After you’ve submitted your tax return to the Internal Revenue Service each year, the last thing you probably want to think about is how to keep your tax records. But making these arrangements is essential to protect yourself in the event of a future IRS audit.
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The general rule is to keep your tax records for three years, but there are several important exceptions where you may need to keep your tax records for a longer period of time as a taxpayer. Read on to find out how long to keep your tax records and when you can safely dispose of them.
Determination of the expiry of the limitation period
Typically, the IRS statute of limitations for verifying your tax return is typically three years. For an income tax return, the limitation period is three years. But the IRS says it’s wise to keep your tax returns even longer. For example, if the IRS audits you, you will have the documents you need to protect yourself from an audit. The limitation period begins to run on the later of the due date of your tax return or the date you file your taxes.
Special tax items
You will need to keep your records for seven years if you are claiming a deduction for worthless securities or bad debt. For example, if you loaned a friend $ 10,000 under a promissory note and that friend went bankrupt, keep records to prove that it was a legitimate debt released from bankruptcy that has never been paid.
Another particular tax element is the employment tax. Keep employment tax records for four years from the latest date between the date tax is due or the date you pay the tax.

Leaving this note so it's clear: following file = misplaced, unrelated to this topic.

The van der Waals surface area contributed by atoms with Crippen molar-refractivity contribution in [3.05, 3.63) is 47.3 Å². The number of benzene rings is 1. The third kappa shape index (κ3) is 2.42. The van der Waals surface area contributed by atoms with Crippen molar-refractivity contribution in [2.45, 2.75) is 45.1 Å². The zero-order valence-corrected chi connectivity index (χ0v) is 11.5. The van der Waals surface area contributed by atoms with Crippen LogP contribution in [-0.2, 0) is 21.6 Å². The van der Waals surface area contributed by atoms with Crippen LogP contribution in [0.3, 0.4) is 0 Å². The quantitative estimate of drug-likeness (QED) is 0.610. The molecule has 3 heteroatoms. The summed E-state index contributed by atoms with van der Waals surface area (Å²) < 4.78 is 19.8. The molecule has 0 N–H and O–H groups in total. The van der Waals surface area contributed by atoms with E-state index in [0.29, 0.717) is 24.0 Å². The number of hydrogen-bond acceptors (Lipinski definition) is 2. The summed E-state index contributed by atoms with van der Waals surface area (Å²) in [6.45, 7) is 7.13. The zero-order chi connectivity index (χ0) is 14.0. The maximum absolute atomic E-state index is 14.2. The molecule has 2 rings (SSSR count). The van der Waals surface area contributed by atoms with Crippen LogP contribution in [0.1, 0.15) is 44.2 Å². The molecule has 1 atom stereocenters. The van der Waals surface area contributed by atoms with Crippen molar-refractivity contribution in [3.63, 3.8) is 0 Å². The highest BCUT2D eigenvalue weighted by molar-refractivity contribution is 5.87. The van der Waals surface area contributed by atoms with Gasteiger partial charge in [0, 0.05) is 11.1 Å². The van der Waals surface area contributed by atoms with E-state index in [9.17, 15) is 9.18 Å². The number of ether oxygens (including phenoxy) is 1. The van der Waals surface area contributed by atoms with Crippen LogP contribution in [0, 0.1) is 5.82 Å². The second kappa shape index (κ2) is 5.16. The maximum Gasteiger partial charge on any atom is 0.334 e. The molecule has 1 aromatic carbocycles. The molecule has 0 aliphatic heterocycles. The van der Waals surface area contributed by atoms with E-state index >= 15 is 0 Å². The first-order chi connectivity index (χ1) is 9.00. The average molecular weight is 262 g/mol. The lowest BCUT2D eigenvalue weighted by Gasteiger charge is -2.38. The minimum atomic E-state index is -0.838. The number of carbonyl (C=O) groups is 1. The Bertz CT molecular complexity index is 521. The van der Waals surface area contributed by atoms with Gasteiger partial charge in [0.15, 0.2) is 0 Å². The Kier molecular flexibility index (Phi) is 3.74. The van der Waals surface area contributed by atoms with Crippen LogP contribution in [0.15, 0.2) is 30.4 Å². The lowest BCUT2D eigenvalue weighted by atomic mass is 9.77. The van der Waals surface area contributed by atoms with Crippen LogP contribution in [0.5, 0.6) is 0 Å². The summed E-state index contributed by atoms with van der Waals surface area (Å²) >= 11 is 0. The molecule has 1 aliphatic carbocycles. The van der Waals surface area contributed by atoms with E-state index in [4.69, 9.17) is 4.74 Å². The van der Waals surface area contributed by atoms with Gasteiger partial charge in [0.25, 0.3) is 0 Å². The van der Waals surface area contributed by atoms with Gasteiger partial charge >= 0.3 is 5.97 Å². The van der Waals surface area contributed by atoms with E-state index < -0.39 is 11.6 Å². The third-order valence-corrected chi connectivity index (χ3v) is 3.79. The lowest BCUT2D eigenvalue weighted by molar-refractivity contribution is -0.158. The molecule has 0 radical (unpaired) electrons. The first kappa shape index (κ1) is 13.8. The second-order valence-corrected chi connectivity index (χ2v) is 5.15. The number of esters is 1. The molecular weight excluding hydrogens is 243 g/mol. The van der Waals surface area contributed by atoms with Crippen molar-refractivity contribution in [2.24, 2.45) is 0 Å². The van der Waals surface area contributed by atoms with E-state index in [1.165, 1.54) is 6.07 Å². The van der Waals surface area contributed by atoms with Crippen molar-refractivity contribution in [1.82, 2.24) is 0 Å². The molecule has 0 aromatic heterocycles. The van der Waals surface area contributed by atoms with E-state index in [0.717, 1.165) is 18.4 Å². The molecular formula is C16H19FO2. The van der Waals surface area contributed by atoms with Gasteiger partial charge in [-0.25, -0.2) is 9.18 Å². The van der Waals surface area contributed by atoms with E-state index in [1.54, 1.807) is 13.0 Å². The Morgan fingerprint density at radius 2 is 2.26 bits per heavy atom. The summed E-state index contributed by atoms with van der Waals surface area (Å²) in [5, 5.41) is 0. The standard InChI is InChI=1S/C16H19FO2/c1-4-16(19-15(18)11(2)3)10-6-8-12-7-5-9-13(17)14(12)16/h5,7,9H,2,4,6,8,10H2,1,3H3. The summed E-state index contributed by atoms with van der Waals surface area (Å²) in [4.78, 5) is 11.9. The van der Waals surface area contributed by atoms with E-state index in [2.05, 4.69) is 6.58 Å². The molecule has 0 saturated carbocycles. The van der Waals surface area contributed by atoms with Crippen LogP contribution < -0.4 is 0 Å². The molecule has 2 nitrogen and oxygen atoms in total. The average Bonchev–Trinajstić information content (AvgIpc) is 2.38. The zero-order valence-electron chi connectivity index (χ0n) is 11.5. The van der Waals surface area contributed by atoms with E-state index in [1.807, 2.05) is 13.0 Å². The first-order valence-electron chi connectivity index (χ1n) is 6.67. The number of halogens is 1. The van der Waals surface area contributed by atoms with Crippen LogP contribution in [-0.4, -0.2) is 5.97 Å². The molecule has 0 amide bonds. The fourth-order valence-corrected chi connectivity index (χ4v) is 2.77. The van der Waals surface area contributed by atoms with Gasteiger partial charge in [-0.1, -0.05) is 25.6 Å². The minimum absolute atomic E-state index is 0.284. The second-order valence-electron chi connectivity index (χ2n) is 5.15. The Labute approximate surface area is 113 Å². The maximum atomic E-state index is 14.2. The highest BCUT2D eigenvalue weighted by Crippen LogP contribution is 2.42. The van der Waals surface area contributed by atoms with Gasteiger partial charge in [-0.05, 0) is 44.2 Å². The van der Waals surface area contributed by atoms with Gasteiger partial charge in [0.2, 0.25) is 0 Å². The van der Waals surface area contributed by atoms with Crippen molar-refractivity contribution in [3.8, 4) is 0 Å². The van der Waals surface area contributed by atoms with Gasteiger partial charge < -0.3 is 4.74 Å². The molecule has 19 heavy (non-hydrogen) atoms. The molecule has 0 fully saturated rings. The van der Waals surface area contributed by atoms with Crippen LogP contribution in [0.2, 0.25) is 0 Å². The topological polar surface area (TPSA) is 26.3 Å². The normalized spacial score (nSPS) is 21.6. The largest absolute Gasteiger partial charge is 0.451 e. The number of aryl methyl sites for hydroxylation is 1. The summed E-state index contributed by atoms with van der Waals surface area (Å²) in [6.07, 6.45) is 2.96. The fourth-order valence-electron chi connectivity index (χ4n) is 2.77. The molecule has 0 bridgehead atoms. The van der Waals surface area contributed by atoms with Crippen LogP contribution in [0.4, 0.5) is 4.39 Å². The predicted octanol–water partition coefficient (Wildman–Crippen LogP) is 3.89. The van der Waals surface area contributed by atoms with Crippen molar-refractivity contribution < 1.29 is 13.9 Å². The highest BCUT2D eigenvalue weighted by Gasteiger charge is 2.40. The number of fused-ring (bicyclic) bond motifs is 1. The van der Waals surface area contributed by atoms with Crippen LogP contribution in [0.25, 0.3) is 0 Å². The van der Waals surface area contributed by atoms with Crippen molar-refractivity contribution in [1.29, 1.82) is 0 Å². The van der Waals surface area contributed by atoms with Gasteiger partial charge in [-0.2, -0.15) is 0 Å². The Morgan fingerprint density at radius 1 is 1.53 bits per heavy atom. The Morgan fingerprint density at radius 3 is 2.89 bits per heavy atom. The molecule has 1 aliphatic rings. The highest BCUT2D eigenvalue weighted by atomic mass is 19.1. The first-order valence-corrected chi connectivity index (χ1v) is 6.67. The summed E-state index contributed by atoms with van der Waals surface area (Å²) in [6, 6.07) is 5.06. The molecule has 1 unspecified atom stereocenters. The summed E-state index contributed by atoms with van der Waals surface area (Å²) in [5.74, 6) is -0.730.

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When your tax return includes information relating to the property, keep those documents until the statute of limitations – typically three years – expires for the year in which you sell or otherwise dispose of the property.
For example, if you bought a car in 2010, use it in your business and then sell it in 2020, you should keep all of those car-related tax records until the statute of limitations for your business expires. 2020 tax return.
Additionally, keep your old property records until the law expires for the tax year in which you dispose of the new property if you are exchanging the property for another property to which you transfer your base price.
For example, suppose you use an exchange 1031 to sell rental property and invest the proceeds tax-free in a new rental property. Your base in the new property depends on your base in the old rental property. Therefore, keep old records of rental properties until the law applies to the tax year in which you sell the replacement property.
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Other circumstances for extended limitation periods
In certain circumstances, the limitation period is longer than three years. For example, if you do not report the income you are required to report and it exceeds 25% of the income shown on that year’s tax return, the IRS has six years to verify your return.
Plus, failure to file or file a fraudulent tax return allows the IRS to audit you indefinitely. So keep all tax records for these years at all times.
How to store documents
You can keep your tax documents in a fireproof safe or in a bank safe. But to save space, consider scanning all your tax documents and saving them to an external hard drive or cloud service. As long as you can reproduce the documents and they are readable, the IRS accepts electronic copies.
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Ruth Sarreal contributed to the writing of this article.
Last updated: August 5, 2021
This article originally appeared on GOBankingRates.com: How Long to Keep Tax Records: Can You Ever Throw Them Out?